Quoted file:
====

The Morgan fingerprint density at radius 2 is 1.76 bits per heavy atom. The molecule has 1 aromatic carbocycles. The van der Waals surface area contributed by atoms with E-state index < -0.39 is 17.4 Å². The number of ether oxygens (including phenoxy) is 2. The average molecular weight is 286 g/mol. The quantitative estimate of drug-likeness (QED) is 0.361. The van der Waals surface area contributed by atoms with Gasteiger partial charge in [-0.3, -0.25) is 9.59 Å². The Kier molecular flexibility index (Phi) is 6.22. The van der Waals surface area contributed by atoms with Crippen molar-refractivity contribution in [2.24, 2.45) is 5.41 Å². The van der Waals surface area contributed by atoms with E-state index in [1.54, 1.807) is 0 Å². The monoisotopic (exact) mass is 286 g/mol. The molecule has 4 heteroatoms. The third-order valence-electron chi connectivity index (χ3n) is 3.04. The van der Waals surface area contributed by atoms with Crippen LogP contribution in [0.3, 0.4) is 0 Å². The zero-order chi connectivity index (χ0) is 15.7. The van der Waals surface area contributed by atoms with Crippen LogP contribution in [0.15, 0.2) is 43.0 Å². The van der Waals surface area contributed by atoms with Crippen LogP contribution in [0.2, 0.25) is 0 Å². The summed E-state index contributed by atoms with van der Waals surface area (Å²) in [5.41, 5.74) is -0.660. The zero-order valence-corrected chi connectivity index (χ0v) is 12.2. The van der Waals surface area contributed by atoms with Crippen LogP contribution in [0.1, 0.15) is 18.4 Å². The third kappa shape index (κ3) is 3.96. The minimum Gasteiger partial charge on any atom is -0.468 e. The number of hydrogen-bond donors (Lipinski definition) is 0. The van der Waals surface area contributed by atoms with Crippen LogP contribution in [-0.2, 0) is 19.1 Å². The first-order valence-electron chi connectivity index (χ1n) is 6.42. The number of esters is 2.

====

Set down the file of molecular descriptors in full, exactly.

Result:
The Morgan fingerprint density at radius 2 is 1.76 bits per heavy atom. The molecule has 1 aromatic carbocycles. The van der Waals surface area contributed by atoms with E-state index < -0.39 is 17.4 Å². The number of ether oxygens (including phenoxy) is 2. The average molecular weight is 286 g/mol. The quantitative estimate of drug-likeness (QED) is 0.361. The van der Waals surface area contributed by atoms with Gasteiger partial charge in [-0.3, -0.25) is 9.59 Å². The Kier molecular flexibility index (Phi) is 6.22. The van der Waals surface area contributed by atoms with Crippen molar-refractivity contribution in [2.24, 2.45) is 5.41 Å². The van der Waals surface area contributed by atoms with E-state index in [1.54, 1.807) is 0 Å². The monoisotopic (exact) mass is 286 g/mol. The molecule has 4 heteroatoms. The third-order valence-electron chi connectivity index (χ3n) is 3.04. The van der Waals surface area contributed by atoms with Crippen LogP contribution in [0.3, 0.4) is 0 Å². The zero-order chi connectivity index (χ0) is 15.7. The van der Waals surface area contributed by atoms with Crippen LogP contribution in [0.15, 0.2) is 43.0 Å². The van der Waals surface area contributed by atoms with Crippen LogP contribution in [0.2, 0.25) is 0 Å². The summed E-state index contributed by atoms with van der Waals surface area (Å²) in [5.41, 5.74) is -0.660. The zero-order valence-corrected chi connectivity index (χ0v) is 12.2. The van der Waals surface area contributed by atoms with Crippen LogP contribution in [0.1, 0.15) is 18.4 Å². The third kappa shape index (κ3) is 3.96. The minimum Gasteiger partial charge on any atom is -0.468 e. The number of hydrogen-bond donors (Lipinski definition) is 0. The van der Waals surface area contributed by atoms with Crippen LogP contribution in [-0.2, 0) is 19.1 Å². The first-order valence-electron chi connectivity index (χ1n) is 6.42. The number of esters is 2.